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Opinion of the Court.
The 16th section created the limitation of five years, declaring that: “He, she or they who shall have had five years like peaceable possession of real estate, cultivating, using or enjoying the same, and paying tax thereon, if any, and claiming under a deed, or deeds, duly registered, shall be held to have full title, precluding all claims; but shall not bar the government;" and saving disabilities for non-age, coverture or insanity.
Now supposing that the prerogative of the government prevented the statute from running until after the patent issued to the heirs of John Childress in June, 1868, it certainly commenced to run at that time against those who claimed under the patent; and the facts present a strong case of adverse possession on the part of E. M. Daggett and his grantees. They were in full, continuous and peaceable possession for a period, altogether, of thirty years, namely, from 1854 to 1885, when William Dunlap and others appeared as intervenors in this suit; and from 1854 to 1886, when the Worralls intervened. This possession was complete in the use, cultivation and enjoyment of the land in dispute, and the payment of taxes thereon. It was claimed and exercised under a regular deed of conveyance from M. T. Johnson, dated 230 June, 1855, which granted and conveyed, not only the certificate of Rutledge, but the land located under it, describing and identifying the same; and which was duly registered in the records of Tarrant County on the 30th of March, 1857. It is difficult to see why the plea of limitation of five years at least is not a good bar against the heirs of Adaline S. Worrall. She died November 4th, 1870, and one-half of her estate descended to her husband, I. R. Worrall, who survived to the 22d September, 1871. The statute having commenced to run against him, was not suspended by his death, and had been running more than fourteen years at the commencement of the suit. The other half of Adaline S. Worrall's estate descended to her brother, John Cook, and her two sisters, Alizannah, wife of William Dunlap, and Matilda, wife of Dr. Jonas Fell. John Cook was living at Adaline's death, and survived to August, 1873. The sisters were married women when Adaline S. Worrall died, but as
her disability as a married woman had already prevented the statute from running during her lifetime, their disability, according to the law of Texas, cannot be added to hers. It was decided by the Supreme Court of Texas in the cases of White v. Latimer, 12 Texas, 61, and Mc Masters v. Mills, 30 Texas, 591, that one disability cannot be tacked to another so as to prolong the disabilities beyond the continuance of that which existed when the cause of action accrued. See, also, Wood on Limitations, $ 251, and notes. According to this rule the statute commenced to run at the death of Adaline S. Worrall, on the 4th of November, 1870. If this be so, as we think it is, the complainants in the cross-bills are barred by the statute of limitations.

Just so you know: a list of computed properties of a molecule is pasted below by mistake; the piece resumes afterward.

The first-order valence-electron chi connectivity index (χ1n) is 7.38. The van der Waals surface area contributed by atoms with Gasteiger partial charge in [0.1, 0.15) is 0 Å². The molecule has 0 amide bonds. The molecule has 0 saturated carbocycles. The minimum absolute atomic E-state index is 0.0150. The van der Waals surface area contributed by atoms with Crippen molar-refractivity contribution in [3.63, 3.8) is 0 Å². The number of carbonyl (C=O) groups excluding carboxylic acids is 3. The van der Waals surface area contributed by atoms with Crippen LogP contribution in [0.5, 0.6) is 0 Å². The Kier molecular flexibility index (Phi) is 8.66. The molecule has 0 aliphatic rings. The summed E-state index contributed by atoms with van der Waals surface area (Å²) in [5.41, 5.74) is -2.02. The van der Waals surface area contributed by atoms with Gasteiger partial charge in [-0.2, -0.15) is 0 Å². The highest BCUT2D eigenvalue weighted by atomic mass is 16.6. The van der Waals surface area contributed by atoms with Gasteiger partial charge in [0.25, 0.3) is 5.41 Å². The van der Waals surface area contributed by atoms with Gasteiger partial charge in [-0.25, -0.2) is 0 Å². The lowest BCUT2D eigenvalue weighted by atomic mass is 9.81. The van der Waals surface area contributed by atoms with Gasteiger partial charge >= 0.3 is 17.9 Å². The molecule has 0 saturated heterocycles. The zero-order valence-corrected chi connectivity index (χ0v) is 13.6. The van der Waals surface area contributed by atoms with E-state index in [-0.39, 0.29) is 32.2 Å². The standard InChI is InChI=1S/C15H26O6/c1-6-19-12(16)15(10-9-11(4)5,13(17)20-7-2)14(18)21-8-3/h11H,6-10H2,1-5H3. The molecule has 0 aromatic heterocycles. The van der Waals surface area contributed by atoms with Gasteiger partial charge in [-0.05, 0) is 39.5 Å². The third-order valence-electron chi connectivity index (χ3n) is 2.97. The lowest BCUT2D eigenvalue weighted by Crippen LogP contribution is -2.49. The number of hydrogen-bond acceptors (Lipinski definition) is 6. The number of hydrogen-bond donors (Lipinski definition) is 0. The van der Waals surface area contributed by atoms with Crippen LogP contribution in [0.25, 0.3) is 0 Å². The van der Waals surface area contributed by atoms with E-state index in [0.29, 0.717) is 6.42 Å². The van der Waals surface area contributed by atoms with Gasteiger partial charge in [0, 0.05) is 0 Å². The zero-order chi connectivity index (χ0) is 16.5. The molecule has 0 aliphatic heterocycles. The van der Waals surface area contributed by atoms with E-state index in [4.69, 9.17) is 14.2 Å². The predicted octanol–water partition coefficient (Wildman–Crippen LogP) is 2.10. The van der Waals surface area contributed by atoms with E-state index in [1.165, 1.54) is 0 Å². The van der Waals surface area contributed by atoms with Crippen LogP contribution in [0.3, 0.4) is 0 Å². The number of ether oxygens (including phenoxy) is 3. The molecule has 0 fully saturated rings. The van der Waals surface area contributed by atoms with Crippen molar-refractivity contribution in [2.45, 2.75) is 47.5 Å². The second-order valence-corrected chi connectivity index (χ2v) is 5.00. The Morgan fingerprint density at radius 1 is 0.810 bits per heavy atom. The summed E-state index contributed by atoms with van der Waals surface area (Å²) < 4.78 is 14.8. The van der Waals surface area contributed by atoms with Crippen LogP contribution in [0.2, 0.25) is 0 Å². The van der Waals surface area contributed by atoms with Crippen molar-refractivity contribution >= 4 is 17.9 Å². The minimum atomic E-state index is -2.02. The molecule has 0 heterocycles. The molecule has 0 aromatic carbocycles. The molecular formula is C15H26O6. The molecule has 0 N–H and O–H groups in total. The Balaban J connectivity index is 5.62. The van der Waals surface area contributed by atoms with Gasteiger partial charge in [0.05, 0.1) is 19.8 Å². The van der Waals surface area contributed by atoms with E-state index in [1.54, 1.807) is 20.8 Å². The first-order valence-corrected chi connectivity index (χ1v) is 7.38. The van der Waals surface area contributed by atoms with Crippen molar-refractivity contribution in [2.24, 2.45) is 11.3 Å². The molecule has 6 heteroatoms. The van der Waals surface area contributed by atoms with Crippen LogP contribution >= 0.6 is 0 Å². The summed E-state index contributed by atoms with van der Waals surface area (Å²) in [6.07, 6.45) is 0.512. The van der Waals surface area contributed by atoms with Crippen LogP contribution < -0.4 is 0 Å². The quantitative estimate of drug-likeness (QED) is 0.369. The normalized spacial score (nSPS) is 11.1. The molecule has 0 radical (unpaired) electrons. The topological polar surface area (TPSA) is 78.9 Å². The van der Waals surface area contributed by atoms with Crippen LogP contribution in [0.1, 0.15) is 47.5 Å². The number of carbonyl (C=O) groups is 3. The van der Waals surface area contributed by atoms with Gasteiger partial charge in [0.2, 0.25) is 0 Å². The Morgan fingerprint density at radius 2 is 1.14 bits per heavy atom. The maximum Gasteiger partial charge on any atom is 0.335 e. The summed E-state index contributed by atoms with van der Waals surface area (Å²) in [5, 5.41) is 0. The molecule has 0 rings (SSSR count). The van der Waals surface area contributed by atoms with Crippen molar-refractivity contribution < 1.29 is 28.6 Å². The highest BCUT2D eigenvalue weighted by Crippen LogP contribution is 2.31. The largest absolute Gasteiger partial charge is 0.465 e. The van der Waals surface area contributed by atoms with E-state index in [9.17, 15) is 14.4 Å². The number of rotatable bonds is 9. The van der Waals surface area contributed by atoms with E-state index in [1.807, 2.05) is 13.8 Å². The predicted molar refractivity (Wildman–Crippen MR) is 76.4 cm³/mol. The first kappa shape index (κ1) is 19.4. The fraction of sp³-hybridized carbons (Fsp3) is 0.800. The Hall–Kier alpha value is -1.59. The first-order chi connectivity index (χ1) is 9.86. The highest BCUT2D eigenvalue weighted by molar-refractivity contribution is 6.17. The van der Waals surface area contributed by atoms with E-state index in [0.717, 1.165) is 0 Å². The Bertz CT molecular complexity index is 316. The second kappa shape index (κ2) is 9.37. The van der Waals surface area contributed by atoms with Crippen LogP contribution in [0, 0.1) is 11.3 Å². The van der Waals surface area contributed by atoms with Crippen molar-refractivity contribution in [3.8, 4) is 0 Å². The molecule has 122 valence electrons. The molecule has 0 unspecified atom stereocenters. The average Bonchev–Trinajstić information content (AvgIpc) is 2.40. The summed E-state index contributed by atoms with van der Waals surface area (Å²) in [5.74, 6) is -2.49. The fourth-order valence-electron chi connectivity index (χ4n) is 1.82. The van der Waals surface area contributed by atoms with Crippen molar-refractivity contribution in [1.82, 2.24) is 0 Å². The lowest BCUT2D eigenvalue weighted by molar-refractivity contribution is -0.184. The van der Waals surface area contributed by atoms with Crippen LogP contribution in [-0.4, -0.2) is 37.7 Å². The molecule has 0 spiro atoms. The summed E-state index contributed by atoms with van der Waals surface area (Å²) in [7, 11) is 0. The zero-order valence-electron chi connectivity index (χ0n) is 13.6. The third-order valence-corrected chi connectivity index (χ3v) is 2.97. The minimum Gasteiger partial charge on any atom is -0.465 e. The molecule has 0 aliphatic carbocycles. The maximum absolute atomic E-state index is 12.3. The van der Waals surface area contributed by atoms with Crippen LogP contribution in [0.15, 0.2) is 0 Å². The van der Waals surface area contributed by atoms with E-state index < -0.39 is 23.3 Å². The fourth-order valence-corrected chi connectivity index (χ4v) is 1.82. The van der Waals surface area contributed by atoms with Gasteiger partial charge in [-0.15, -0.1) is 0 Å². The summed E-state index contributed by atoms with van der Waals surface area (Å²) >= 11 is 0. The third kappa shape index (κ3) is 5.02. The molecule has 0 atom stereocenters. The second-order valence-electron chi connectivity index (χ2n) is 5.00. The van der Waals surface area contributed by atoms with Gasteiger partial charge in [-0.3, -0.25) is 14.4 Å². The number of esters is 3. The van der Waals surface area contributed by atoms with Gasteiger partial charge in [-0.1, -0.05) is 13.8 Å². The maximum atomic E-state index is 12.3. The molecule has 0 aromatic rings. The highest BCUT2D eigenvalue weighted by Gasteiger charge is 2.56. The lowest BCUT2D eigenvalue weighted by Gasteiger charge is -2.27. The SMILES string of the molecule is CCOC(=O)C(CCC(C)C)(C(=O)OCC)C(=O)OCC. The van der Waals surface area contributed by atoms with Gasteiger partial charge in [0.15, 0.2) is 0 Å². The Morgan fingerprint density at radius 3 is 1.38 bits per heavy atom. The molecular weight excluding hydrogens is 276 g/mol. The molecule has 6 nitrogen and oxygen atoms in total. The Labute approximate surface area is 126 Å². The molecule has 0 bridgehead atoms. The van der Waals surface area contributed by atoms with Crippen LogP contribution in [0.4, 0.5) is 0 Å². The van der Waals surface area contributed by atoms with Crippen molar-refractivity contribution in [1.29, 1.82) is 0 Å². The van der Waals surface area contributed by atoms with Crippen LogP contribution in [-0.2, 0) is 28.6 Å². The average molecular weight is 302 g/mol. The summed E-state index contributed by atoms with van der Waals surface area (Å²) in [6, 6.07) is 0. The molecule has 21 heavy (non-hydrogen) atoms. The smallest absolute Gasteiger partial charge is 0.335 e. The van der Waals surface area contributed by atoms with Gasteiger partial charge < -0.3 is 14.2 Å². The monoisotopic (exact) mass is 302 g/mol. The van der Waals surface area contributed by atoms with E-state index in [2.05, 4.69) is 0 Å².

The new statute of limitations contained in the Revised Statutes, which went into effect on the 1st day of September, 1879, does not materially differ, so far as its application to the present case is concerned, from the old statute of 1841; and it is explicit in declaring that “the period of limitation shall not be extended by the connection of one disability with another.” Rev. Stats. Texas, 1879, Art. 3225.
In our judgment, the statute of limitations is a complete bar to the claims set up by the complainants both in the original and in the cross-bills, whether we are right or not in regard to the validity of the Rutledge title.
The decree of the Circuit Court is affirmed.
HILL v. WOOSTER.
APPEAL FROM THE CIRCUIT COURT OF THE UNITED STATES FOR
THE DISTRICT OF VERMONT.
No. 10. Argued November 19, 20, 1889. - Decided January 13, 1890.
In a suit in equity, brought under $ 4915 of the Revised Statutes, in a Cir.
cuit Court of the United States, there was a decree in favor of the plaintiff, that he was entitled to receive a patent for certain claims. The decision rested solely on the fact that he was the prior inventor, as between
Opinion of the Court.
him and the defendant. On appeal by the defendant to this court; Held, that this court must consider the question of the patentability of the inventions covered by the claims, and that, as they were not patentable, the decree must be reversed, and the bill be dismissed.
IN EQUITY. The suit was brought under section 4915 of the Revised Statutes of the United States to determine to whom a certain patent, yet to be issued, covering certain improvements in milk-setting apparatus, belonged. Decree in favor of the plaintiff, from which the defendants appealed. The case is stated in the opinion.
Mr. William Edgar Simons for appellants.
MR. JUSTICE BLATCHFORD delivered the opinion of the court.